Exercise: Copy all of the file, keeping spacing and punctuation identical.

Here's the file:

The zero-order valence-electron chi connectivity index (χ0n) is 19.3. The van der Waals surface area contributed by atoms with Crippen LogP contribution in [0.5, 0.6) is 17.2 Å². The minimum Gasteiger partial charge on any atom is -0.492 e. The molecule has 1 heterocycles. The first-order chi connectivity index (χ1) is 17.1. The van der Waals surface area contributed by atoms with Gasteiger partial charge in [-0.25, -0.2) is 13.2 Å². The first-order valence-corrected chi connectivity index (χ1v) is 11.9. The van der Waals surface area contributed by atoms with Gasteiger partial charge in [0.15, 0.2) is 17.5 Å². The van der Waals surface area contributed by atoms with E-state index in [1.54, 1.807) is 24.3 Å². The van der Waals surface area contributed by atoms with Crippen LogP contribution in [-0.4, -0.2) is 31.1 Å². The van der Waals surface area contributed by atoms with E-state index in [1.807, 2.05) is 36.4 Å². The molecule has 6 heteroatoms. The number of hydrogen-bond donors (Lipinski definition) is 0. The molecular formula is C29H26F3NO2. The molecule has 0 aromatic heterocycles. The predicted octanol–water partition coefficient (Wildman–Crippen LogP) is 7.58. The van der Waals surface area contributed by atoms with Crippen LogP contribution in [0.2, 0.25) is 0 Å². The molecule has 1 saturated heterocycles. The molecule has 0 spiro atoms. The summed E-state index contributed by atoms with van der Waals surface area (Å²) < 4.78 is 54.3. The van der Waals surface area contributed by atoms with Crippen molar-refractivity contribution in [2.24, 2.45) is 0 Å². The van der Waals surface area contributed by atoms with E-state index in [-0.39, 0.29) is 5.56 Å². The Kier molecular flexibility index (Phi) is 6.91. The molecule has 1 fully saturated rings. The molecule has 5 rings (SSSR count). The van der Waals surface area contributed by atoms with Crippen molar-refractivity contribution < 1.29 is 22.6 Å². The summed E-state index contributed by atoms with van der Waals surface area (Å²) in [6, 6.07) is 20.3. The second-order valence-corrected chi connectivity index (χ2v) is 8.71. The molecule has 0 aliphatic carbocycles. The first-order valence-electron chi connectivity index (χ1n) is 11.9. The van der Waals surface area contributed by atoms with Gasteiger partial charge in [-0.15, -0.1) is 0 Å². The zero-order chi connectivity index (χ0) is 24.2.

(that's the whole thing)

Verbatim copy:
The zero-order valence-electron chi connectivity index (χ0n) is 19.3. The van der Waals surface area contributed by atoms with Crippen LogP contribution in [0.5, 0.6) is 17.2 Å². The minimum Gasteiger partial charge on any atom is -0.492 e. The molecule has 1 heterocycles. The first-order chi connectivity index (χ1) is 17.1. The van der Waals surface area contributed by atoms with Gasteiger partial charge in [-0.25, -0.2) is 13.2 Å². The first-order valence-corrected chi connectivity index (χ1v) is 11.9. The van der Waals surface area contributed by atoms with Gasteiger partial charge in [0.15, 0.2) is 17.5 Å². The van der Waals surface area contributed by atoms with E-state index in [1.54, 1.807) is 24.3 Å². The van der Waals surface area contributed by atoms with Crippen LogP contribution in [-0.4, -0.2) is 31.1 Å². The van der Waals surface area contributed by atoms with E-state index in [1.807, 2.05) is 36.4 Å². The molecule has 6 heteroatoms. The number of hydrogen-bond donors (Lipinski definition) is 0. The molecular formula is C29H26F3NO2. The molecule has 0 aromatic heterocycles. The predicted octanol–water partition coefficient (Wildman–Crippen LogP) is 7.58. The van der Waals surface area contributed by atoms with Crippen LogP contribution in [0.2, 0.25) is 0 Å². The molecule has 1 saturated heterocycles. The molecule has 0 spiro atoms. The summed E-state index contributed by atoms with van der Waals surface area (Å²) < 4.78 is 54.3. The van der Waals surface area contributed by atoms with Crippen molar-refractivity contribution in [2.24, 2.45) is 0 Å². The van der Waals surface area contributed by atoms with E-state index in [-0.39, 0.29) is 5.56 Å². The Kier molecular flexibility index (Phi) is 6.91. The molecule has 1 fully saturated rings. The molecule has 5 rings (SSSR count). The van der Waals surface area contributed by atoms with Crippen molar-refractivity contribution < 1.29 is 22.6 Å². The summed E-state index contributed by atoms with van der Waals surface area (Å²) in [6, 6.07) is 20.3. The second-order valence-corrected chi connectivity index (χ2v) is 8.71. The molecule has 0 aliphatic carbocycles. The first-order valence-electron chi connectivity index (χ1n) is 11.9. The van der Waals surface area contributed by atoms with Gasteiger partial charge in [-0.15, -0.1) is 0 Å². The zero-order chi connectivity index (χ0) is 24.2.